18. Transparent and coherent rules governing the work of electoral commissions, appointment procedures for their members, the requirement of balanced and impartial composition and the training of officials, should guarantee a high degree of impartiality, independence and professional competence.
19. Observation of elections is one of the most important ways of building confidence in an electoral system. Rules governing the observation process and the status of domestic and international observers, as well as an effective appeals procedure, should be based on the United Nations Declaration of Principles for International Election Observation and on the Code of Conduct for International Election Observers.
20. Increased trust and confidence in an electoral system may largely contribute to an enhanced interest of citizens in the political process as a whole and, as a consequence, to overcoming the feeling of political discontent and disaffection among them.
21. The Assembly is of the opinion that the Council of Europe can considerably contribute to this objective and to the further promotion and implementation of these principles in its member states. Further regulatory action, sharing of good practices, improved monitoring and follow-up is needed.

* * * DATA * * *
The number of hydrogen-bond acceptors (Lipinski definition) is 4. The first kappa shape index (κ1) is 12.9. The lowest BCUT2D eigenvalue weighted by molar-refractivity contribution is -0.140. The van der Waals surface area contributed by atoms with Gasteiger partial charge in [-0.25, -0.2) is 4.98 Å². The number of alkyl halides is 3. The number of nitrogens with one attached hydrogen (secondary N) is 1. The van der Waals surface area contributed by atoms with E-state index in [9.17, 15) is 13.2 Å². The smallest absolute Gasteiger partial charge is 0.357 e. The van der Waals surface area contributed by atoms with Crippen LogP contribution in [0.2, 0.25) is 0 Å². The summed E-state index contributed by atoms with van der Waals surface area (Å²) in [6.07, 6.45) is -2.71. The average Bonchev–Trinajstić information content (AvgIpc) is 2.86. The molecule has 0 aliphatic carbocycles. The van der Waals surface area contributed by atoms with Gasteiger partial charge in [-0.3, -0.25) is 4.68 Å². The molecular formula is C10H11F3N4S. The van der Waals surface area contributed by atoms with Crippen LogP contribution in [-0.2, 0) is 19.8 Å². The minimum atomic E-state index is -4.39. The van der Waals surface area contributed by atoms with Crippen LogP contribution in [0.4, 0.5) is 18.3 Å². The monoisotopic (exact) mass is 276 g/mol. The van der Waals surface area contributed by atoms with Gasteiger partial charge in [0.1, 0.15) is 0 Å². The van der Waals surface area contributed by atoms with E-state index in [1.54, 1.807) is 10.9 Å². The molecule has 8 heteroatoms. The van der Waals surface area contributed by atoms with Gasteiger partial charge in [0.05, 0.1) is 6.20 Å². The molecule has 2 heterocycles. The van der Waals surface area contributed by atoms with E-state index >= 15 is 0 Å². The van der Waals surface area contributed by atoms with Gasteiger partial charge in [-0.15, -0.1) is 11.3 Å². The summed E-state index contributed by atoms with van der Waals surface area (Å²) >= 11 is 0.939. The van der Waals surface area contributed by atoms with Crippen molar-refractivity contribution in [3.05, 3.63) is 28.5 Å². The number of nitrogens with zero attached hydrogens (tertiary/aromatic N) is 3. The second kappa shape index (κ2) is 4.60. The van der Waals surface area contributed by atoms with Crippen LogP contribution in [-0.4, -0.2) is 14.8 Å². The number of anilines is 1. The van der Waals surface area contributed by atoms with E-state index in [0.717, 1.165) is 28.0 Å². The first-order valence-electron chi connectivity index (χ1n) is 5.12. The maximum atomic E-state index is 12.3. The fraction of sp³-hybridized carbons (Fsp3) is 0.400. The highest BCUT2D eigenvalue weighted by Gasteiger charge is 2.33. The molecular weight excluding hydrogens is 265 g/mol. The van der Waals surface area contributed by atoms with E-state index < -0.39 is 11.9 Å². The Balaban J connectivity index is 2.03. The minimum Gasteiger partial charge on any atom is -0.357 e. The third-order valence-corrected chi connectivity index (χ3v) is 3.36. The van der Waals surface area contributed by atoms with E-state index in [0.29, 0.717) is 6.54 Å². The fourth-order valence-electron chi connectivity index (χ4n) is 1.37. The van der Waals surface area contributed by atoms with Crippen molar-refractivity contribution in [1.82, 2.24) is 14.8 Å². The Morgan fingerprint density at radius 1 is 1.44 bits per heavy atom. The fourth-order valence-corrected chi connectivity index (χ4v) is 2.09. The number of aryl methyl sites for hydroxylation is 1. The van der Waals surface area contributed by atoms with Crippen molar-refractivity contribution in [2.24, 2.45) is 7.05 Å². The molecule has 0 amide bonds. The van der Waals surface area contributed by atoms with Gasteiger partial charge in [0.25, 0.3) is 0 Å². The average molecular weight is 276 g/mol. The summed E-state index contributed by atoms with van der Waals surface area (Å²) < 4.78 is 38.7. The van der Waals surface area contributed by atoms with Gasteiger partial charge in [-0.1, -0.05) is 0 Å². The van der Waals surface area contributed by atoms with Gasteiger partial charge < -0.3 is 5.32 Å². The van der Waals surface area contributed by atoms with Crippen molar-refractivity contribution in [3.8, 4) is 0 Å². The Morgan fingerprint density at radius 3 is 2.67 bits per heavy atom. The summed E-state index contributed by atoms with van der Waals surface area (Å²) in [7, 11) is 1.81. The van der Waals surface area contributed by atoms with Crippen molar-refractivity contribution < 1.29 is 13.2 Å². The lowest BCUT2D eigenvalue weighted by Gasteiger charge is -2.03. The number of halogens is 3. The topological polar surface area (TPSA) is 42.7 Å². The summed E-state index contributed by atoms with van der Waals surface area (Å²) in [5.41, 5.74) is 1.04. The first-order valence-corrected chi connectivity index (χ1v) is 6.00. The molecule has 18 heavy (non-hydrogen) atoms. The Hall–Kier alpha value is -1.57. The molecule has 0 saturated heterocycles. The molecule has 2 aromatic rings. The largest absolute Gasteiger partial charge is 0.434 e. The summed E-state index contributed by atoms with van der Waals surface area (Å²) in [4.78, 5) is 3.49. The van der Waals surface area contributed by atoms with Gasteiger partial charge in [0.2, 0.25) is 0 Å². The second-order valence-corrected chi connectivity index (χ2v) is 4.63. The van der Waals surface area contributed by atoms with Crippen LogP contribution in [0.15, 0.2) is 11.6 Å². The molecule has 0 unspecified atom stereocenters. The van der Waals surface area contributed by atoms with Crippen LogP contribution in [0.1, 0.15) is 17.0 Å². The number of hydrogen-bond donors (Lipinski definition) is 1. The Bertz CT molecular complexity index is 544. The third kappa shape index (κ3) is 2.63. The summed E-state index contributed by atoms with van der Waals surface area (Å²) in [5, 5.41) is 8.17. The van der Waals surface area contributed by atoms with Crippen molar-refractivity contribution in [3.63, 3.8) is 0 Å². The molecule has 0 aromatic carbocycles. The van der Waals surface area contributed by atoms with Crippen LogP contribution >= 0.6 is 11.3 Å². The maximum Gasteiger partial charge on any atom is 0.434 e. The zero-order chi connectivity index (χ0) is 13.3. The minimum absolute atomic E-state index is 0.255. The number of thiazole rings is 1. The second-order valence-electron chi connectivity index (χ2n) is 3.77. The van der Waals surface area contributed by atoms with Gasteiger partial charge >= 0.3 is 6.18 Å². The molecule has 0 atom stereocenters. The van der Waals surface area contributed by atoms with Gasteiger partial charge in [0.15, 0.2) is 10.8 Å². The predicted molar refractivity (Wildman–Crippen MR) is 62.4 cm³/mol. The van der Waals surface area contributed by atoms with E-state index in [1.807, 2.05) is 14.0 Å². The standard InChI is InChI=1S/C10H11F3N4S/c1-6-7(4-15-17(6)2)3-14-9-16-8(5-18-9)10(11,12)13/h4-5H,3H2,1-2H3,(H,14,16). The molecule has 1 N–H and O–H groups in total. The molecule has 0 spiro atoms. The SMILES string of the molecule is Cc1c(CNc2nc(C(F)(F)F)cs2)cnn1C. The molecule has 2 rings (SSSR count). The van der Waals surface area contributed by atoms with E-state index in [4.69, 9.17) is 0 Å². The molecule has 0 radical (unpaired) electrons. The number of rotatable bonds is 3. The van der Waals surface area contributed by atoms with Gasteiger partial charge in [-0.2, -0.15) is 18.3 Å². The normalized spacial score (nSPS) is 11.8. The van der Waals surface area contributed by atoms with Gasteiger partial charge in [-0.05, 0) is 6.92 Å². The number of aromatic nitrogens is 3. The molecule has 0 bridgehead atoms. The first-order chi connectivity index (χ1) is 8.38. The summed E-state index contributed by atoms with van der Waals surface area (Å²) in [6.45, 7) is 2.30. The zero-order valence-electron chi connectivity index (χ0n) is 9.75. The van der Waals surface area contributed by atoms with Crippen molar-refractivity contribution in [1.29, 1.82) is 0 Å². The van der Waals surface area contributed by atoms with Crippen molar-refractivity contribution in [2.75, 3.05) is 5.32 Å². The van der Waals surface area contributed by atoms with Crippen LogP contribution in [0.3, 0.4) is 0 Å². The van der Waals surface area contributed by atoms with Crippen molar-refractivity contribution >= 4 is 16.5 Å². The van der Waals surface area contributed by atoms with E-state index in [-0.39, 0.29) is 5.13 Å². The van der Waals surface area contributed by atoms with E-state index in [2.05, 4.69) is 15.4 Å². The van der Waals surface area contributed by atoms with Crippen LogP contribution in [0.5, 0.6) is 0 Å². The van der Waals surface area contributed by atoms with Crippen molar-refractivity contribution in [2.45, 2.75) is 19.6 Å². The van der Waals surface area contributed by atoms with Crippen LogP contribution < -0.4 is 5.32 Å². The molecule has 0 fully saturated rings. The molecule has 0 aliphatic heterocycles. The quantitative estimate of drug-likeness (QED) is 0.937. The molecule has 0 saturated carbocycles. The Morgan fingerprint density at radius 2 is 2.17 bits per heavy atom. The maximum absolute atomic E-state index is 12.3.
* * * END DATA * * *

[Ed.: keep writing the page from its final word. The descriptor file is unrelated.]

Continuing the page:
22. Therefore the Assembly calls on the Council of Europe member states to:
22.1. contribute to the establishment of a common understanding
of principles which qualify elections as “free and fair” in compliance
with democratic standards, irrespective of the type of electoral system,
and to ensure their implementation;
22.2. ensure a healthy democratic environment including full respect for basic freedoms such as freedom of association, of expression and of the press, in compliance with the criteria for the assessment as to whether the elections are free and fair;
22.3. consider decreasing legal thresholds that are higher than 3%, and removing other obstacles, including high financial deposits, which bar minor parties or independent candidates from being represented in elected bodies;
22.4. strengthen national mechanisms to promote balanced access to elected bodies for women and men, and to consider the introduction of transitory measures such as quotas;
22.5. eliminate obsolete provisions disenfranchising certain categories of population (such as certain categories of detainees);
22.6. consider, if it has not yet been done, granting the right to vote in regional and local elections to immigrants who are lawfully resident in the country in question;
22.7. ensure that the legislative framework promotes the implementation by political parties of internal party democracy principles;
22.8. ensure that the rules governing electoral campaigns – and in particular funding, financial disclosure by parties and candidates – access
to media and information, and a complaints and appeals system which provides
a speedy procedure to resolve disputes, all comply with democratic standards;